line up in neat phalanxes

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Daisy 99

Member
Chinese
I see a sentence on the Internet: Greek hoplite warrior's line up in a phalanx.
According to this sentence, I write a sentence to describe a scenario: More than 300 people line up in neat phalanxes and walk with vigorous strides.
Is "line up in neat phalanxes" correct grammatically?
 
  • lingobingo

    Senior Member
    English - England
    That sentence/title contains a basic error (the apostrophe should not be there), and the rest of the Pinterest caption of which it forms part is not well written either. Also, most people will never even have heard of the word phalanx, let alone know what it means. It’s really not something you need to worry about unless you have some specific reason to be interested in this subject.
     

    Daisy 99

    Member
    Chinese
    Do you have any suggestions to improve this sentence?---More than 300 people line up in neat phalanxes and walk with vigorous strides.
     

    lingobingo

    Senior Member
    English - England
    I have never used the word phalanx in my life, and I’m not sure what it is your sentence is describing. If it refers to a military formation, it’s very strange to use the word “people” rather than e.g. troops.

    I suggest you check the many example sentences provided here: Phalanx | Lexico
     

    PaulQ

    Senior Member
    UK
    English - England
    You cannot line up into a phalanx because a phalanx is a square.

    More than 300 people form into a neat phalanx and walk [you need a better verb] with vigorous strides.
     

    Roxxxannne

    Senior Member
    English (northeastern US)
    In Greek antiquity, a phalanx was a single body of troops in one close rectangular or square formation, so close that no matter where a particular soldier was in the formation (except for the last row), the spear of a man in the row behind him would project over his shoulder. You could theoretically have several phalanxes (aka phalanges) in one battle, but they'd have to be independent, separate formations: one phalanx directly in front of the enemy, and another off to one side, for example.
    I would only use the word if I were speaking to someone who knows about Greek military history, and then only if I were talking about military formations or alluding to a military aspect of a crowd.
     

    dojibear

    Senior Member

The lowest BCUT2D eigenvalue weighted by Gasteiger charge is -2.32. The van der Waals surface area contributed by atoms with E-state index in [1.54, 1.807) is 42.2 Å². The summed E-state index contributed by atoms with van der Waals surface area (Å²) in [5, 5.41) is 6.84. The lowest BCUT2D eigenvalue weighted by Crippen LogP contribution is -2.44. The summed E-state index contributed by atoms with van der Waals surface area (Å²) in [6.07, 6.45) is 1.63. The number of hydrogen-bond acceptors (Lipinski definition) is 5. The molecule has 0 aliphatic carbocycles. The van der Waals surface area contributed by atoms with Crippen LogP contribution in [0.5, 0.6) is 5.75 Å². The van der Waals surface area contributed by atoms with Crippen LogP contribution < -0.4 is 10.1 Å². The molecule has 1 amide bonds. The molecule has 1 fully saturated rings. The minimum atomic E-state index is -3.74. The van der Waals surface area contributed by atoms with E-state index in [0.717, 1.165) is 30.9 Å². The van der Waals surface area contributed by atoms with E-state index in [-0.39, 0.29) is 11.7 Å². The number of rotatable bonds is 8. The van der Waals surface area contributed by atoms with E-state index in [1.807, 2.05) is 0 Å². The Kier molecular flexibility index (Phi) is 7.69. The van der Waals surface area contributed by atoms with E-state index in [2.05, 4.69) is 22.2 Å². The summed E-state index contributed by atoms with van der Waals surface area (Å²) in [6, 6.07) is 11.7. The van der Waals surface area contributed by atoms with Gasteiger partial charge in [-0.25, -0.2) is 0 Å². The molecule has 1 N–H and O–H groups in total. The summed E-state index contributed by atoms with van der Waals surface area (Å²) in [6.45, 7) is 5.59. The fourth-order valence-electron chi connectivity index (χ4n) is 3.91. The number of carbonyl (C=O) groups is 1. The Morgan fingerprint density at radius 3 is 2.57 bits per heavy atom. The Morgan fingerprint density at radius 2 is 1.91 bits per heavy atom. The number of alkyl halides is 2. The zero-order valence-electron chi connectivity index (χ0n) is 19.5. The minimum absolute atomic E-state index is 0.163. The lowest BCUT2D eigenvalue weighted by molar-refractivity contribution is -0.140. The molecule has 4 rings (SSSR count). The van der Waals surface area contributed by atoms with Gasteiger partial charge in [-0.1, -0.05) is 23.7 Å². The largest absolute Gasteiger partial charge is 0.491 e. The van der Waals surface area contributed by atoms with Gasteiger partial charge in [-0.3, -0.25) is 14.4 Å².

English - Northeast US
    We don't use the word "phalanx" in modern English. I don't even know what it means. I just know it is a soldier formation, that was used long ago when soldiers used swords and spears and shields, instead of guns and helmets.

    People cannot "line up in a phalanx". People can "form a phalanx", if those people have shields, swords, and spears.

    Do you have any suggestions to improve this sentence?---More than 300 people line up in neat phalanxes and walk with vigorous strides.
    Suggestion 1: tell us what you want to say. What do you mean by "neat phalanxes"? We can't suggest words until we know the meaning those words will describe.
     

    Roxxxannne

    Senior Member
    English (northeastern US)
    We don't use the word "phalanx" in modern English. I don't even know what it means. I just know it is a soldier formation, that was used long ago when soldiers used swords and spears and shields, instead of guns and helmets.

    People cannot "line up in a phalanx". People can "form a phalanx", if those people have shields, swords, and spears.
    'Phalanx' does appear in modern English, as either a technical word pertaining to an ancient military formation or (in a sense different from the original Greek sense) to mean a linear formation or a tight cluster, rather than a specific kind of rectangular military formation:

    "Just before France’s players disappeared into the locker room, once they had spent a few minutes picking out the faces of friends and family amid the sea of fluttering tricolors in the stands, Corinne Diacre called her squad together on the touchline. They gathered around her, arms slung over each other’s shoulders, and crouched down low, craning their necks toward their manager, eager to hear. Photographers hovered around the edges, searching and scouring for a gap, the chance to capture the moment on camera. The phalanx held tight." (New York Times, "Grinding Instead of Gliding, France Takes Another Step," June 12, 2019)

    "Groups that typically have little to do with one another found common cause in drowning out the nine white supremacists who showed up in front of the Montgomery County courthouse and stood behind temporary fences and a phalanx of police officers." (New York Times, "Hate Comes to Dayton, and Dayton Unites Against It," May 25, 2019).

    Also metaphorically:
    "If [Trump's objective in the China trade deal] is to sound tough to American voters, he may well have a winning formula. But if it’s to bring about a substantive change in China’s negotiating posture toward a bilateral trade agreement, one that might usher in changes in China’s trade policy, addressing questions of forced technology transfers, intellectual property theft, industrial subsidies, currency manipulation and a phalanx of other non-tariff barriers, I’m not so sure." (New York Times, op-ed by Kevin Rudd, "Trump Hands China an Easy Win in the Trade War," May 29, 2019).
     

    Roxxxannne

    Senior Member
    English (northeastern US)
    Incidences of the word phalanx:

    Corpus of Contemporary American English: 615
    British National Corpus: 35
    That goes to show something about classical education in the UK: you don't toss around the word phalanx incorrectly.
     
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